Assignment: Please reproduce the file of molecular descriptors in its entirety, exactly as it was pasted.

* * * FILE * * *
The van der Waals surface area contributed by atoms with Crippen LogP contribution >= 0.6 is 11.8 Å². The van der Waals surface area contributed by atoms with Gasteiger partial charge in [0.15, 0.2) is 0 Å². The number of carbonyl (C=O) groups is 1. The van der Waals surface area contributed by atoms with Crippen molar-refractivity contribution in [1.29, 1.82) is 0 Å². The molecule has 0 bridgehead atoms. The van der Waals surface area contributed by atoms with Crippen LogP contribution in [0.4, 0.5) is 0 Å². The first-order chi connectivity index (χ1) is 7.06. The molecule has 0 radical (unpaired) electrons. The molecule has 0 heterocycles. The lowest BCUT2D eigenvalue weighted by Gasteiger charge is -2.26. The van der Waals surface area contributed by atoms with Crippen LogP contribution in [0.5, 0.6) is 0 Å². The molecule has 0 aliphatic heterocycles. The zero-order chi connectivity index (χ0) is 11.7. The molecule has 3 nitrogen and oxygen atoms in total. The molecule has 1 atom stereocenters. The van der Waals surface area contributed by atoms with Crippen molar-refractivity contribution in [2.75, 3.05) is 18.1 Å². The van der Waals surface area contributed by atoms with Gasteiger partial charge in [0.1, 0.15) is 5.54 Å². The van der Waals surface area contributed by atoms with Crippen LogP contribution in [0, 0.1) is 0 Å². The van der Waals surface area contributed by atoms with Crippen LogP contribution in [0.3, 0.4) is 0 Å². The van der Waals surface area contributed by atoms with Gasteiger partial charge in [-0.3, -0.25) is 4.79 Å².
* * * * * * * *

The van der Waals surface area contributed by atoms with Crippen LogP contribution >= 0.6 is 11.8 Å². The van der Waals surface area contributed by atoms with Gasteiger partial charge in [0.15, 0.2) is 0 Å². The number of carbonyl (C=O) groups is 1. The van der Waals surface area contributed by atoms with Crippen molar-refractivity contribution in [1.29, 1.82) is 0 Å². The molecule has 0 bridgehead atoms. The van der Waals surface area contributed by atoms with Crippen LogP contribution in [0.4, 0.5) is 0 Å². The first-order chi connectivity index (χ1) is 7.06. The molecule has 0 radical (unpaired) electrons. The molecule has 0 heterocycles. The lowest BCUT2D eigenvalue weighted by Gasteiger charge is -2.26. The van der Waals surface area contributed by atoms with Crippen LogP contribution in [0.5, 0.6) is 0 Å². The molecule has 0 aliphatic heterocycles. The zero-order chi connectivity index (χ0) is 11.7. The molecule has 3 nitrogen and oxygen atoms in total. The molecule has 1 atom stereocenters. The van der Waals surface area contributed by atoms with Crippen molar-refractivity contribution in [2.75, 3.05) is 18.1 Å². The van der Waals surface area contributed by atoms with Gasteiger partial charge in [0.1, 0.15) is 5.54 Å². The van der Waals surface area contributed by atoms with Crippen LogP contribution in [0, 0.1) is 0 Å². The van der Waals surface area contributed by atoms with Crippen LogP contribution in [0.3, 0.4) is 0 Å². The van der Waals surface area contributed by atoms with Gasteiger partial charge in [-0.3, -0.25) is 4.79 Å².